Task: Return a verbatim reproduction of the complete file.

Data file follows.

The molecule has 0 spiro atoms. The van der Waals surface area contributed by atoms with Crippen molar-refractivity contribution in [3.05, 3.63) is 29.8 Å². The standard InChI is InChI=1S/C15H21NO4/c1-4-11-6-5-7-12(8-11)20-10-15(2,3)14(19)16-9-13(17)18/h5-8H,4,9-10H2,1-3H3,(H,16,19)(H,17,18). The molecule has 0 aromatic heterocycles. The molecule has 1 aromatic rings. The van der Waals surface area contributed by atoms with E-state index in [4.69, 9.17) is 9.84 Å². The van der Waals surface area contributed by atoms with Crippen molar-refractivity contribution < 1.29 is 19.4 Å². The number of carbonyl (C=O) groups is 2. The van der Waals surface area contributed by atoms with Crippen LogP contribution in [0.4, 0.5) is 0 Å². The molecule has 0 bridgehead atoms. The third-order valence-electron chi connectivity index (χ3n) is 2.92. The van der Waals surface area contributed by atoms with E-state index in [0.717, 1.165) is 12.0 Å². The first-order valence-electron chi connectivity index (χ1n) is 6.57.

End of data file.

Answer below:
The molecule has 0 spiro atoms. The van der Waals surface area contributed by atoms with Crippen molar-refractivity contribution in [3.05, 3.63) is 29.8 Å². The standard InChI is InChI=1S/C15H21NO4/c1-4-11-6-5-7-12(8-11)20-10-15(2,3)14(19)16-9-13(17)18/h5-8H,4,9-10H2,1-3H3,(H,16,19)(H,17,18). The molecule has 0 aromatic heterocycles. The molecule has 1 aromatic rings. The van der Waals surface area contributed by atoms with E-state index in [4.69, 9.17) is 9.84 Å². The van der Waals surface area contributed by atoms with Crippen molar-refractivity contribution < 1.29 is 19.4 Å². The number of carbonyl (C=O) groups is 2. The van der Waals surface area contributed by atoms with Crippen LogP contribution in [0.4, 0.5) is 0 Å². The molecule has 0 bridgehead atoms. The third-order valence-electron chi connectivity index (χ3n) is 2.92. The van der Waals surface area contributed by atoms with E-state index in [0.717, 1.165) is 12.0 Å². The first-order valence-electron chi connectivity index (χ1n) is 6.57.